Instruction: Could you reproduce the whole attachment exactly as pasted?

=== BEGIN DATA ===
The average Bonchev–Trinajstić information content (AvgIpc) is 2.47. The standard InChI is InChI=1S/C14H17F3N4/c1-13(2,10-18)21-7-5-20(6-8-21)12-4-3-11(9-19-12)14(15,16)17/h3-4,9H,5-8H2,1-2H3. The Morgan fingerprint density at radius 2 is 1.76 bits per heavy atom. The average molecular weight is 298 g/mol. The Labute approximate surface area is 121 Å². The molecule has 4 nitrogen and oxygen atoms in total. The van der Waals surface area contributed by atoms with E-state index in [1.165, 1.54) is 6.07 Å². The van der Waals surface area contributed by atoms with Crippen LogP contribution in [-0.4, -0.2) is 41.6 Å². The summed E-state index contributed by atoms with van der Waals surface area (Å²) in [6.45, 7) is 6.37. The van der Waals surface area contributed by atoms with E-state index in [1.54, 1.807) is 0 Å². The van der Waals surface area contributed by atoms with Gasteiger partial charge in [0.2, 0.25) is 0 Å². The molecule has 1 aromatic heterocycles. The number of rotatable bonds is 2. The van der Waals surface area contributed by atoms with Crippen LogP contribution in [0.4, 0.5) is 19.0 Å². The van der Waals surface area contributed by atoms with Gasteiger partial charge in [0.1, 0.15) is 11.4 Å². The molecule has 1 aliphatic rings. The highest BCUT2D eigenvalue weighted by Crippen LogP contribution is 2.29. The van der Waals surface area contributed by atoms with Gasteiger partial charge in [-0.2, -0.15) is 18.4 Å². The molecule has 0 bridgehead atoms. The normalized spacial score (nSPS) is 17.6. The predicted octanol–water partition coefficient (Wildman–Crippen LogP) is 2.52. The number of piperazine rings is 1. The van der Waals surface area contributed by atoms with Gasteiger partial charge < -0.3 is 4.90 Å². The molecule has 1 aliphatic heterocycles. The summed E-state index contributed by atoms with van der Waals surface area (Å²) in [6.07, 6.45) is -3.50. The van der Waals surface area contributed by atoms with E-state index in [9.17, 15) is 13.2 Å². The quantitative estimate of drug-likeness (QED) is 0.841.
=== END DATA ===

The average Bonchev–Trinajstić information content (AvgIpc) is 2.47. The standard InChI is InChI=1S/C14H17F3N4/c1-13(2,10-18)21-7-5-20(6-8-21)12-4-3-11(9-19-12)14(15,16)17/h3-4,9H,5-8H2,1-2H3. The Morgan fingerprint density at radius 2 is 1.76 bits per heavy atom. The average molecular weight is 298 g/mol. The Labute approximate surface area is 121 Å². The molecule has 4 nitrogen and oxygen atoms in total. The van der Waals surface area contributed by atoms with E-state index in [1.165, 1.54) is 6.07 Å². The van der Waals surface area contributed by atoms with Crippen LogP contribution in [-0.4, -0.2) is 41.6 Å². The summed E-state index contributed by atoms with van der Waals surface area (Å²) in [6.45, 7) is 6.37. The van der Waals surface area contributed by atoms with E-state index in [1.54, 1.807) is 0 Å². The van der Waals surface area contributed by atoms with Gasteiger partial charge in [0.2, 0.25) is 0 Å². The molecule has 1 aromatic heterocycles. The number of rotatable bonds is 2. The van der Waals surface area contributed by atoms with Crippen LogP contribution in [0.4, 0.5) is 19.0 Å². The van der Waals surface area contributed by atoms with Gasteiger partial charge in [0.1, 0.15) is 11.4 Å². The molecule has 1 aliphatic rings. The highest BCUT2D eigenvalue weighted by Crippen LogP contribution is 2.29. The van der Waals surface area contributed by atoms with Gasteiger partial charge in [-0.2, -0.15) is 18.4 Å². The molecule has 0 bridgehead atoms. The normalized spacial score (nSPS) is 17.6. The predicted octanol–water partition coefficient (Wildman–Crippen LogP) is 2.52. The number of piperazine rings is 1. The van der Waals surface area contributed by atoms with Gasteiger partial charge < -0.3 is 4.90 Å². The molecule has 1 aliphatic heterocycles. The summed E-state index contributed by atoms with van der Waals surface area (Å²) in [6.07, 6.45) is -3.50. The van der Waals surface area contributed by atoms with E-state index in [9.17, 15) is 13.2 Å². The quantitative estimate of drug-likeness (QED) is 0.841.